Some of these books were even written by students themselves. Leslie Mildiner and Bill House, for example, wrote The Gates in an after-school writing program; it was published by Centreprise in 1975, who described it as “a funny, bitter, deeply perceptive look at how . . . the education system almost completely fails to respond to the needs and abilities of the inner city children it is supposed to cater for” (back cover blurb). The book is about kids who “can’t keep up” with grammar school study, and who are thus dumped in “massive Comprehensive School[s] with one thousand, nine hundred” students (18). At one point, there is a disturbance during morning registration; a “coloured girl” starts screaming, and has to be held down by a teacher; the main character is told by one of the teachers that it is just “one of Sheila’s moods” (75). There’s never any further explanation, but the chaotic nature of the schools at this time makes Geoff play truant more often than not.
Prudence Andrew’s Goodbye to the Rat (1974) is part of Heinemann’s Pyramid imprint, a series designed for reluctant teen readers. Several of the books (advertised on the back cover of Andrews’ book) are about the failure of schools; Glyn Frewer’s Crossroad “deals with a misunderstood secondary modern schoolboy”; This Could be the Start of Something by Audrey Coppard is about a boy “who has failed his ‘O’ levels”. Goodbye to the Rat is about three boys who can’t wait to leave school because “They were hopeless at school work. They never passed exams. They had been written off. And they knew it” (21). This failure at school is worse for Louie Kam, who is black: “Many employers wouldn’t employ black people” (61) and he had to take what work he could find if he left school, where his white friend Tony gets a position as a veterinary assistant.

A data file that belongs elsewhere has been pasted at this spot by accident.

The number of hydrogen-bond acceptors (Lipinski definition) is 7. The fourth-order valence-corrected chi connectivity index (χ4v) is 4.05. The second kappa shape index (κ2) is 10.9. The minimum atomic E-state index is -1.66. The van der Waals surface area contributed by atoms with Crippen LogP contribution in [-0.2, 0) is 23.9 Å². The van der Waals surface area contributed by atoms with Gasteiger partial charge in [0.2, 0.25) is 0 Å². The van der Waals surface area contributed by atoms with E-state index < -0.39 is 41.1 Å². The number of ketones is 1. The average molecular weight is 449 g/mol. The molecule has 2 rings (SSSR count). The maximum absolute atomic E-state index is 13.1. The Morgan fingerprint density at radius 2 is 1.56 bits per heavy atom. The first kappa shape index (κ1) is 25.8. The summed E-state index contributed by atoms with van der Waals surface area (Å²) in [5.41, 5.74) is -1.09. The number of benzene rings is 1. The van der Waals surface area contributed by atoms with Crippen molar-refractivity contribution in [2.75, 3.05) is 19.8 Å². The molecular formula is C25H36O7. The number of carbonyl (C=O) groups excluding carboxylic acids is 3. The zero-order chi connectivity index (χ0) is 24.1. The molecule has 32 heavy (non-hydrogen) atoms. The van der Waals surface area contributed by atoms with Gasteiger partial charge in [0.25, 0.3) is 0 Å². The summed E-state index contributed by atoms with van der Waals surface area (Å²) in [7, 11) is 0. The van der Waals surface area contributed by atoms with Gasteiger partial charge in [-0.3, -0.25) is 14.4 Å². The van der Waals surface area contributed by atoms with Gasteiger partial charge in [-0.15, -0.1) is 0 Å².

Perhaps the best-known writers of the genre were found in Aidan Chambers’ Topliners series, Farrukh Dhondy (who himself has taught at one of the new comprehensives and who used the experiences in his book Come to Mecca (1978), particularly the story “Two Kinda Truth” where the main character, Bonny, is a well-known Black poet in the community but his teacher thinks he doesn’t understand poetry at all. And in Petronella Breinburg’s Us Boys of Westcroft, the boys team up together because they are the school’s academic failures—but Walter, who is Black, must decide whether his allegiance lies with the rest of the boys, who are white, or with a Black teacher. The school as a whole, the system, has already failed all of these boys.
So, George Osborne, take note: one-size-fits-all schools have been tried before, and have not succeeded in reaching the “disadvantaged”. Perhaps Osborne has a better plan than the one that put the comprehensives into place. Or perhaps we can look forward to a new wave of school stories detailing the failure of the academies to reach those that need help most.